Most often I would try to ignore the sender's address to maintain the surprise as long as possible. And there they were...Christmas cards! I particularly love photo cards, the faces of our precious friends and family on display in brilliant colors. Children with grins painted ear-to-ear, a bride and her groom with all the wonder and joy of newly married bliss, and more. Each picture tells a story. Each image captures my heart. I love these cards because I love these people.
Each card finds a special place in a fine china bowl, its creamy white and brown with gold gilded edges provides the perfect home for these delights. I find myself stopping there often, sometimes more than once a day, to thumb through the images and reflect on these sweet ones we love dearly.
As December passes, and Christmas decor is once again packed away, I can't bear to discard these treasures. They sat in the beloved bowl for weeks before I finally came up with an idea. In years past, we've used our cards as prompts to pray for the people pictured. This year, I decided to take that one step further.
I emailed each family who sent us a card and told them we would be praying for them throughout the year. I asked them to reply with some specific requests that we could take before the throne of grace on their behalf. As the replies came in, I wrote the requests on the back of each card. We will select one card each week or so and pray for that family as the Lord brings them to mind throughout the week, especially during mealtimes.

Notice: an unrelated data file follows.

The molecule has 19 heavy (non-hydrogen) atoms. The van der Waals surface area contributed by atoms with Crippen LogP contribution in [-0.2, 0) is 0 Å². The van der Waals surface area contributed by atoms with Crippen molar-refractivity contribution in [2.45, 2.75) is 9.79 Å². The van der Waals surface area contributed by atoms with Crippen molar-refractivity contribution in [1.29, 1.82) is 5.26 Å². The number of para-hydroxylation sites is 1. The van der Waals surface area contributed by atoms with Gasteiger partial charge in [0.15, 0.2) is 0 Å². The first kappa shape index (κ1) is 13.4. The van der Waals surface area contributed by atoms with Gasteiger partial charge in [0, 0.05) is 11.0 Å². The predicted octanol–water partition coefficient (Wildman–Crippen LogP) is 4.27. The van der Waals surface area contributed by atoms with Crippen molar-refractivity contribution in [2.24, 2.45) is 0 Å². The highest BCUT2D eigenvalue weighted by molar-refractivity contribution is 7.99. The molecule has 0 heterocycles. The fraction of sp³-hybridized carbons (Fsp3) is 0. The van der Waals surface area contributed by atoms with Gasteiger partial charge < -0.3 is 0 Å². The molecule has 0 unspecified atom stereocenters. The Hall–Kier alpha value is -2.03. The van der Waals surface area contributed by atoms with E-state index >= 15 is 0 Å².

Prayer has a supernatural way of not only tying our hearts to the will and heart of God, but also to the hearts of other people. When I see these precious faces at church or on Facebook or even in the grocery store, I am reminded of their prayer concerns. They are more than that cute family who made a friendly gesture by dropping a Christmas card in our mailbox. Behind the paper smiles are real needs...a son whose mother may lose her job, a wife who longs for her husband to return to church, a parent seeking wisdom in raising her son.
I guess mailing cards at Christmas can be ordinary or predictable. But that's where most of us live...in the ordinary, predictable, routine, day-to-day of life. What ordinary event or gesture or tradition could the Holy Spirit use in your life to prompt you to engage in the supernatural? What mundane task or everyday object could remind you to stop and put the needs of others ahead of your own?
"There is nothing that makes us love a man so much as praying for him."
- William Law
- William Law